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Climate Vulnerability and Capacity Analysis in central Tanzania

Submitted by Michael Farrelly 4th September 2013 13:26

 
The Chololo Ecovillage Project began in 2011 aiming to create a model of good practice in climate change adaptation, supporting a vulnerable community in semi-arid central Tanzania to test and evaluate 25 adaptation innovations in agriculture, livestock, water, energy and natural resources.
 
Having created a successful model the task is now to scale up the most successful technologies in other villages, districts, and regions. To inform the scaling up process, the Chololo team carried out two recent participatory exercises: a community assessment of the 25 innovations to identify the most effective, affordable and gender friendly solutions; and a climate vulnerability and capacity analysis (CVCA) of surrounding districts to select particularly vulnerable locations for scaling up, and gain a better understanding of their challenges and preferred solutions.

Methods used

Analysis was done using a combination of participatory tools from the Climate Vulnerability and Capacity Analysis (CVCA) toolkit developed by CARE International. Participatory tools used to gather information in the field included seasonal calendars, historical time lines and climate change vulnerability matrices.

  • Seasonal calendars help to analyse changes in seasonal activities and identify periods of stress and hazards. 
  • Historical time lines helped to get an insight into hazards and climate trends. 
  • The climate change vulnerability matrix exercise helps to quantify the impact of each key hazard on the most important livelihood resource, then identify and evaluate copying strategies currently used to address the hazards identified. 

The community consultations also provided an opportunity to raise community awareness of the impacts of climate change and how communities can increase their resilience.

Results

The key livelihood resources identified by participants in all villages are land, water, agriculture/livestock, forest, roads, primary school, dispensary and human resources. Deforestation, drought, and diseases are the main hazards affecting the livelihood resources in all surveyed villages. Other hazards include unreliable rainfall, strong winds, pests, soil erosion, overgrazing, poor education, seasonal floods and bush fire.

The communities pinpointed deforestation as a major hazard affecting all the livelihood resources. Cutting trees for charcoal, fuel wood and building materials for sale, as well as overgrazing, are the reported causes of deforestation. This deforestation has resulted in soil erosion, scarcity of firewood and building materials as well as drying up of water sources. The communities in the surveyed villages recognise a link between forests and rainfall and consider that severe deforestation has resulted in less rainfall.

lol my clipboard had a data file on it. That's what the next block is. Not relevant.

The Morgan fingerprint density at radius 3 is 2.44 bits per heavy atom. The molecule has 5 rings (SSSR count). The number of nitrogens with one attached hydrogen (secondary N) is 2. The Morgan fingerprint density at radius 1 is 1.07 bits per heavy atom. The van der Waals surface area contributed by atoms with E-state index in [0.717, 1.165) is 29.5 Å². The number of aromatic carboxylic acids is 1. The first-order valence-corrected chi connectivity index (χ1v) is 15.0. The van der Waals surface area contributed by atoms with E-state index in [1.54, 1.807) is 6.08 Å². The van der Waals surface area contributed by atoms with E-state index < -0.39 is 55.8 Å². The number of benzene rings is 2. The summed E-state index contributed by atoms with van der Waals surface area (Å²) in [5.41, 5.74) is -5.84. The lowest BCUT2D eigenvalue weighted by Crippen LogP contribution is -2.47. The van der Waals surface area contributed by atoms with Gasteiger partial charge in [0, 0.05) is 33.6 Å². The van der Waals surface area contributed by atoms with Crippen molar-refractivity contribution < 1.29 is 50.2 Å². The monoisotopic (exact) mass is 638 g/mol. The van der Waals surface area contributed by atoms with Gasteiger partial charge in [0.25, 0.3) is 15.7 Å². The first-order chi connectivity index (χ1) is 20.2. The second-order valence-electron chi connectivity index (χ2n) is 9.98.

Drought is the second most important hazard that significantly affects livelihood resources in the surveyed villages, with a significant effect on water availability, agriculture (crops and livestock) and the human population.

Diseases (both humans and livestock diseases) are reported to have a moderate effect on the livelihood resources. They include nutritional diseases due to acute food shortage and occasional water borne diseases (e.g. diarrhoea and dysentery).

Key messages

Rural communities in Dodoma, in semi-arid central Tanzania, are aware of climate change and have considerable experience of the impacts of drought and deforestation. They have tried various strategies to overcome the impacts of climate change but with limited / differing levels of success. The poor performance of such strategies is mainly attributed to poverty, weak institutional capacity, and low take-up of improved technology. This has resulted in frequent hunger and food insecurity. Such conditions are anticipated to worsen in future as climate change challenges increase as predicted, unless adaptation strategies are improved. 

The following interventions are proposed to increase the adaptive capacity of vulnerable communities of semi-arid areas of Central Tanzania:

• Education on climate change adaptation practices
• Afforestation / reforestation
• Sensitization of communities on adoption and use of newly introduced technologies
• Introduction of alternative energy (e.g. energy saving stoves, solar, wind)
• Enforcement of established environmental by-laws
• Strengthening established bodies such as environmental committees
• Improved agriculture practices (e.g. improved seeds, GAP)
• Education and inputs on use of animal power in agriculture
• Introduction of improved livestock breeds (cattle, goats and chicken) for high production potential
• Improved livestock disease control and management
• Small irrigation schemes
• Rain water harvesting, roof catchment, charko dams, sub-surface dams
• Increased use of farmyard manure
• Pasture establishment
• Modern beekeeping
• Leather making

The study was conducted by six partner organizations:

Lead organisation: Institute of Rural Development Planning (IRDP).

Partners: Tanzania Organic Agricultural Movement (TOAM), Dodoma Environmental Network (DONET), Maji na Maendeleo Dodoma (MAMADO), Dodoma Municipal Council (DMC) and Agriculture Research Institute-Hombolo (ARI).